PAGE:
In Ulysses, Stephen Dedalus describes history as a nightmare. This observation derives from Joyce’s caustic response to the Ireland of his youth, whose Gaelic, Catholic and nationalist values he could not share. Joyce’s innate scepticism notwithstanding, the pages of Ulysses contain a compelling portrait of early twentieth-century Ireland, a time of innovation and intellectual energy that would help to shape Ireland’s subsequent history.

Many of Joyce’s characters have a strong sense of history. In the first chapter it is asserted that ‘history is to blame’ for England’s difficult relations with Ireland. Later, Stephen Dedalus gives a history lesson to his pupils and receives one from his unionist headmaster, Mr Deasy, who claims descent from a parliamentarian who voted for the Act of Union in 1800. Thanks to Joyce’s fondness for lists, Ulysses teems with Irish historical figures, from Brian Boru and Niall of the Nine Hostages to Captain Boycott and Jeremiah O’Donovan Rossa.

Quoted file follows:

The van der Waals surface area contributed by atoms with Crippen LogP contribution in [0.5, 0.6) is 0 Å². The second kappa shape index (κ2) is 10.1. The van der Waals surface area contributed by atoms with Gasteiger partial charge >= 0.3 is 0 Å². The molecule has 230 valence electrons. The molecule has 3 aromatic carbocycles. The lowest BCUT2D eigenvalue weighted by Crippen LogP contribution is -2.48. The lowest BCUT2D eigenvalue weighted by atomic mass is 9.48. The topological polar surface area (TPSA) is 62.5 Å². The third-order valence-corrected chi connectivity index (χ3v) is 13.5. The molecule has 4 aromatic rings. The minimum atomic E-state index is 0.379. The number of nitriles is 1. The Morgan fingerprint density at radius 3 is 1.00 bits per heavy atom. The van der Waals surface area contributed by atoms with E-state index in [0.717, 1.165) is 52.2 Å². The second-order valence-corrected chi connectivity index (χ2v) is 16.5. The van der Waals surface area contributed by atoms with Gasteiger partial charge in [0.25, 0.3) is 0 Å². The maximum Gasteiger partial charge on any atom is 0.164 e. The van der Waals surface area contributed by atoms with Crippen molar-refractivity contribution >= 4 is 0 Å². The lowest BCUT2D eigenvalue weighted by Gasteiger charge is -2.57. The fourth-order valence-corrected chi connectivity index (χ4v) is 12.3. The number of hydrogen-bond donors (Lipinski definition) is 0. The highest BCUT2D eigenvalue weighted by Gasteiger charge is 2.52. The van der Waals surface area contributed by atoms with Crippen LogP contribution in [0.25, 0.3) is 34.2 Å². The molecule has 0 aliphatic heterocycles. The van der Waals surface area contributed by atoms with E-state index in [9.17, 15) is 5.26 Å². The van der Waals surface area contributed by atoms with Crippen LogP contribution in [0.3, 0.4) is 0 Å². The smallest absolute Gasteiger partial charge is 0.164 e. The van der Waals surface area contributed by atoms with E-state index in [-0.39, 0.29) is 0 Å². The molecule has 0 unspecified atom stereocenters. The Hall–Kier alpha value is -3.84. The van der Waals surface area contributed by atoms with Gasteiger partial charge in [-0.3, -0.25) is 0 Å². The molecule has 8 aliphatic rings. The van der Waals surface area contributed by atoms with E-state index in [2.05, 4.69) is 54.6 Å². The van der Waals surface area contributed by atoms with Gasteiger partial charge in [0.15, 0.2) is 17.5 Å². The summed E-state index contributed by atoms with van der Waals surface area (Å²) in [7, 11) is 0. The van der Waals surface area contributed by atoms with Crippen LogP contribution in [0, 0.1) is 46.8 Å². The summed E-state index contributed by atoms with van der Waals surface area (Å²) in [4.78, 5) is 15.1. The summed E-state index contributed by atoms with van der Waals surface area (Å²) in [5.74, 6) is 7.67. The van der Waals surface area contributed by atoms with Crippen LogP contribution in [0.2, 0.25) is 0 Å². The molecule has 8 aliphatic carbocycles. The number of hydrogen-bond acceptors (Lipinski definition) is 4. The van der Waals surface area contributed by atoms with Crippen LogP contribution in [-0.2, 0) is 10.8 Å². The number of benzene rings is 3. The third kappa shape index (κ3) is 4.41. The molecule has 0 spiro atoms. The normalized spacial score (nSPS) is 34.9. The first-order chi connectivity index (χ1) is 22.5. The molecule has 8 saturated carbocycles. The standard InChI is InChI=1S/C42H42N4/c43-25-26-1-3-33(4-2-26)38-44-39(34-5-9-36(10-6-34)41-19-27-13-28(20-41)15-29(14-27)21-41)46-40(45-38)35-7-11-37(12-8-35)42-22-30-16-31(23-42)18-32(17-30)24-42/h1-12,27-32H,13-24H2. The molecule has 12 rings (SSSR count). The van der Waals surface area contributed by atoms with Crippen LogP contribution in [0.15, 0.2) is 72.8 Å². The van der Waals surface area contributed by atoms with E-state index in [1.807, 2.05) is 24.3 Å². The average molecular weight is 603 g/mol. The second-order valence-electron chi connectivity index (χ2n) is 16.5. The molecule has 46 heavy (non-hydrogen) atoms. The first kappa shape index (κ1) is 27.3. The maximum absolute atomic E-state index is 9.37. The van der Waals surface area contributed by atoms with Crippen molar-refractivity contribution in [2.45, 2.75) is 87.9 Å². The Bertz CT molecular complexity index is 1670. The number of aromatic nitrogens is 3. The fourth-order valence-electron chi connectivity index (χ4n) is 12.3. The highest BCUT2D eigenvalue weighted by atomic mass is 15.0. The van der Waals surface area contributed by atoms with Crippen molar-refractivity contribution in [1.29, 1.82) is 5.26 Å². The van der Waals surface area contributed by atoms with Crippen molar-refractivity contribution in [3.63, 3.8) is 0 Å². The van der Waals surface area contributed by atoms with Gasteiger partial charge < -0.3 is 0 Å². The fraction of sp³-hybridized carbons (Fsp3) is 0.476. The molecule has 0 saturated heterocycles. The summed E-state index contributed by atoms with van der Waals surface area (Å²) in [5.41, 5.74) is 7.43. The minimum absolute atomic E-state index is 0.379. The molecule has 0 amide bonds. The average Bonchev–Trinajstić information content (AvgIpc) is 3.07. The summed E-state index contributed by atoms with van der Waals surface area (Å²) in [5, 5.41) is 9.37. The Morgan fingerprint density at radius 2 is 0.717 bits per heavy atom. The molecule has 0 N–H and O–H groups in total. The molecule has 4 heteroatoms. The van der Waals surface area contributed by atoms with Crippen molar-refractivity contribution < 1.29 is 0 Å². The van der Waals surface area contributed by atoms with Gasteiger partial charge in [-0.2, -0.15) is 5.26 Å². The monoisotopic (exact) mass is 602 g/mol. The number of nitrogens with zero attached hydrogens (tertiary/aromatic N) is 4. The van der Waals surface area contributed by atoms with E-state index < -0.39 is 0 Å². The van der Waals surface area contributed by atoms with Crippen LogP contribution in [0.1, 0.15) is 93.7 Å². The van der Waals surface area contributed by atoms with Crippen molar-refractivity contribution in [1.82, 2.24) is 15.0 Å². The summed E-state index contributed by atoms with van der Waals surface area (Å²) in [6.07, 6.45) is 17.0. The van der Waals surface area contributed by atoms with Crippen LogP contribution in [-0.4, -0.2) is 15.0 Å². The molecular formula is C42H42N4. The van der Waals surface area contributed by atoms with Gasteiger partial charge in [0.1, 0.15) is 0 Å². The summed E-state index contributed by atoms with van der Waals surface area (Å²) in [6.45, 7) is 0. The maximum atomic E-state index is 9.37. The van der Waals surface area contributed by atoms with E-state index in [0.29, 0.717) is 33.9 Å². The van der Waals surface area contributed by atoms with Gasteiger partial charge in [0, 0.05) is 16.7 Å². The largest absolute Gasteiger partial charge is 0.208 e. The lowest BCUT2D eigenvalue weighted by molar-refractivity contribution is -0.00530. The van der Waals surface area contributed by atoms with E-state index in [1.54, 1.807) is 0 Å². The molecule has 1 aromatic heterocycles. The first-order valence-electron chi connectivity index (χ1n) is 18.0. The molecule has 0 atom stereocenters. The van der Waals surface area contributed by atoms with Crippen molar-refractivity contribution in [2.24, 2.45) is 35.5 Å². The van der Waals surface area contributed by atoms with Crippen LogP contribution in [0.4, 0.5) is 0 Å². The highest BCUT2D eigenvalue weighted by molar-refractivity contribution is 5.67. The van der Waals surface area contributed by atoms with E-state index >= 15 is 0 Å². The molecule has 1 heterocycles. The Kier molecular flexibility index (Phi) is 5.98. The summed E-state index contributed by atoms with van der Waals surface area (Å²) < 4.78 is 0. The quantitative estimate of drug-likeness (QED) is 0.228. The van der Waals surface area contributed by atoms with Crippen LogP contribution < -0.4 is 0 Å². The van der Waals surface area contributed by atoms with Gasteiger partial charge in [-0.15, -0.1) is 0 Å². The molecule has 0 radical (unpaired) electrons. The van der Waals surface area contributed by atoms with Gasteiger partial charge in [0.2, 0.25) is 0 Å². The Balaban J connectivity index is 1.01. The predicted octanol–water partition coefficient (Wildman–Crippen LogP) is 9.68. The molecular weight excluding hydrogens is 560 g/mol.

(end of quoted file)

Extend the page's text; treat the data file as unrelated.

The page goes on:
Elsewhere, as the novel’s characters roam the streets of Dublin, there are references, in the space of a handful of pages, to a statue of Henry Grattan, to the absence at that time of a monument to Wolfe Tone, to the place where the sixteenth-century rebellion of Silken Thomas began, and to the site of Robert Emmett’s execution. The ‘age of Ulysses’ was a time when Irish history was a field of contention, but also a rich source of political and literary inspiration.


The Boer War



Major John McBride's stand with the Boers in combat reflected the sympathies of nationalist Ireland. Leopold Bloom predicted that protesting pro-Boer ‘silly billies' would be magistrates and civil servants within a few years. (George Morrison)

Major John McBride’s stand with the Boers in combat reflected the sympathies of nationalist Ireland. Leopold Bloom predicted that protesting pro-Boer ‘silly billies’ would be magistrates and civil servants within a few years. (George Morrison)